Signs and Symptoms of Bad spark Plug Wires: Tests and Fixes

The high tension lead, typically known as spark plug wires or ignition cables, are ignition system components. While most newer cars are designed with ignition coils, some passenger cars and trucks still use spark plug cables. The ignition system works by creating Sparks at predetermined intervals in order to ignite the air/fuel mixture in the combustion chamber. The spark plug wire’s primary work is to transmit spark from the distributor or ignition coil to the spark plugs.

The spark plug wires are manufactured with low resistance, durable material that can stand harsh conditions under the hood, as well as the high voltage of the ignition system. As they work as transmitters that transfer the spark required for the engine to operate, they will negatively affect the engine’s performance when they fail to transfer the necessary spark needed for the engine to run optimally. Knowing the symptoms of bad spark plug wires, how to test them, and how to replace them will save you a lot.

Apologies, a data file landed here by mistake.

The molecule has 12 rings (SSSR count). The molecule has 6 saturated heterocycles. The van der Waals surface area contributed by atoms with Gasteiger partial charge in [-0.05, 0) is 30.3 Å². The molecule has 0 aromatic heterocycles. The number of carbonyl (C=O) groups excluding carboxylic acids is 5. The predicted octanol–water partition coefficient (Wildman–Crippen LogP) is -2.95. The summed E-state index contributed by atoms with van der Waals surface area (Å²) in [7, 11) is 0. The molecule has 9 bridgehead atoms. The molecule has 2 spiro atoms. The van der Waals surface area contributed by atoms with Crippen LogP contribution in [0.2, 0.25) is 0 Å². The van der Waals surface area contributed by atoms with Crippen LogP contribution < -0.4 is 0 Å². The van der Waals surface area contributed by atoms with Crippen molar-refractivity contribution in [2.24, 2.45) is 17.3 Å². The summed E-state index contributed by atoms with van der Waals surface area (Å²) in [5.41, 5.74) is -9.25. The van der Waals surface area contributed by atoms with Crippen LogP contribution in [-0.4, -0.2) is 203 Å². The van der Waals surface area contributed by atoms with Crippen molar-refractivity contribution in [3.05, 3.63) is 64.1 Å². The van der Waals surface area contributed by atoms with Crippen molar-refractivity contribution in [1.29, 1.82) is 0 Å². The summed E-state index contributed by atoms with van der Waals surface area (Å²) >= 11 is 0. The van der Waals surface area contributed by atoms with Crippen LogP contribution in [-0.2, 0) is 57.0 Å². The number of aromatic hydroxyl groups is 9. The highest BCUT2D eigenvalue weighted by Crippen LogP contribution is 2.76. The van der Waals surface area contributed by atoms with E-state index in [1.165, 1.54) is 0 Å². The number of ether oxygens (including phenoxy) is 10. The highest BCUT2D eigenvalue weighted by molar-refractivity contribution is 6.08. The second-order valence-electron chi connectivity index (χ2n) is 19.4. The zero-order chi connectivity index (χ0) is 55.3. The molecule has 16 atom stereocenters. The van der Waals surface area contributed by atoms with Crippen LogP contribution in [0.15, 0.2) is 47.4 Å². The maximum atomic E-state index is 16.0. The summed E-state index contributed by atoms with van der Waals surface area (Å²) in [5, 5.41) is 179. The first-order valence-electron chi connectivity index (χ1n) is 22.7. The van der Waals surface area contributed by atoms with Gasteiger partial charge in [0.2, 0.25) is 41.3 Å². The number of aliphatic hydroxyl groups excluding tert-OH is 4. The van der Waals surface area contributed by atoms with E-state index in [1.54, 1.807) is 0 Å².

Signs and symptoms of bad spark plug wires

The spark plug wires play a vital role in any vehicle’s electrical system. When they start failing, you will notice several symptoms of faulty ignition leads that pop up to tell you something is wrong. Failure to track down the cause of these signs and fix them on time might lead to more significant problems. Let’s quickly look at the common symptoms of lousy ignition cables.

symptoms of faulty ignition leads

  • Hard starting
  • Engine misfire
  • Engine hesitation
  • Engine surging
  • Engine rough idling
  • Reduced engine power
  • Check engine light

Hard starting: Many factors can cause hard starting. It could be due to a corroded battery terminal, lousy starter, lousy injectors, or faulty ignition leads. Aside from the causes mentioned above, there are some other factors as well. However, defective spark plug wires can be the culprit without prior notice. So, if you have hard starting issues, you don’t have to jump to a conclusion. Ensure you inspect your ignition cables.

Engine misfire: Engine misfire is what no driver or car owner would ever want to experience. Unfortunately, it is inevitable. At one point or the other, every road-going vehicles experience engine misfiring, irrespective of the year, make, and model of your vehicle. It is caused as a result of incomplete or erratic combustion. As spark plugs are designed to create Sparks at predetermined intervals, Faulty spark plug wires will not transmit the required spark from the distributor, or ignition could result in an engine misfire.